Tickets ($21 - $50)
A saxophonist and composer who has risen from the underground Los Angeles music scene to become one of the most celebrated and visible faces in jazz today, Kamasi Washington brings his new double album, Heaven and Earth, to this show.
The album is about a big concept — this time, the interplay between human consciousness and collective action — and it’s got the full orchestra and choir. Washington’s music pulls rhythms from the Caribbean and Los Angeles’s fusion-driven jazz scene of the 1970s and ’80s, as well as the city’s more Afrocentric exponents. And as he corrals dozens of carefully tracked instruments — both electric and acoustic — he also thinks and operates like a contemporary producer. He wrote almost every tune on “Heaven and Earth,” as well as “The Epic,” and he arranged and produced both albums. He belongs in conversations about production and sound design, alongside Flying Lotus (who put out “The Epic”) and Thundercat (who’s featured on both albums).
Washington’s 2015 tour de force LP, The Epic, instantly set him on a path as our generation’s torchbearer for progressive, improvisational music that would open the door for young audiences to experience music unlike anything they had heard before. The album won numerous “best of” awards, including the inaugural American Music Prize and the Gilles Peterson Worldwide album of the year. Washington followed that work with collaborations with other influential artists such as Kendrick Lamar, John Legend, Run the Jewels, Ibeyi and the creation of “Harmony of Difference,” a standalone multimedia installation during the prestigious 2017 Biennial at the Whitney Museum of American Art in NYC. His distinctive saxophone playing and string arrangements are featured on Kendrick Lamar’s landmark, GRAMMY-winning 2016 album To Pimp a Butterfly, which took Best of Year honors from Rolling Stone, Billboard, and Pitchfork. With The Epic, Washington has made a sprawling statement of purpose that has catapulted his profile to that of the biggest crossover jazz artist on the scene, earning Album of the Year in the DownBeat Critics Poll and selling out concert halls over the world.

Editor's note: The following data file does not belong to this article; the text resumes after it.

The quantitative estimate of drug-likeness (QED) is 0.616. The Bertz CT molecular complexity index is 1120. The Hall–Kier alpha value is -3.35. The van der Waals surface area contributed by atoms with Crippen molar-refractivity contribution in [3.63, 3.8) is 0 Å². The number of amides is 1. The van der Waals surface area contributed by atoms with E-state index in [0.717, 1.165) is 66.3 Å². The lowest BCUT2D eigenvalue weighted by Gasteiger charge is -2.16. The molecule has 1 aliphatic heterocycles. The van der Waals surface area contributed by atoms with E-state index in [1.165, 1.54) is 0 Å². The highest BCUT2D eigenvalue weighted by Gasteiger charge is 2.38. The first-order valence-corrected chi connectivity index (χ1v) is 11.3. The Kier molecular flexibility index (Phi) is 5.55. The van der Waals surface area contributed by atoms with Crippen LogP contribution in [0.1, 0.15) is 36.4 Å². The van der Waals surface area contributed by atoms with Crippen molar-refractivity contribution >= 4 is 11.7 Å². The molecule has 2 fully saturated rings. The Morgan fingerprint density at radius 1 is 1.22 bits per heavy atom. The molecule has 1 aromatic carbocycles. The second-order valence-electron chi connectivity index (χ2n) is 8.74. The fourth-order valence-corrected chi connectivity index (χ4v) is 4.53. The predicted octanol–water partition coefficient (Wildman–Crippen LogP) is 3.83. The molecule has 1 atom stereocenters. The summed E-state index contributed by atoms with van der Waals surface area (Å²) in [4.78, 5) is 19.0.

The best way to experience the cleanse and burn of Kamasi Washington’s music is live; with just the core members of the group, his songs become airborne vehicles with plenty of room for you to climb inside. Soloists like Mr. Washington and the trombonist Ryan Porter don’t have to fight for space. Still, his growing body of orchestral recordings is making big statements of its own, confronting an earthly reality that continues to grow darker with an earnest and open vision.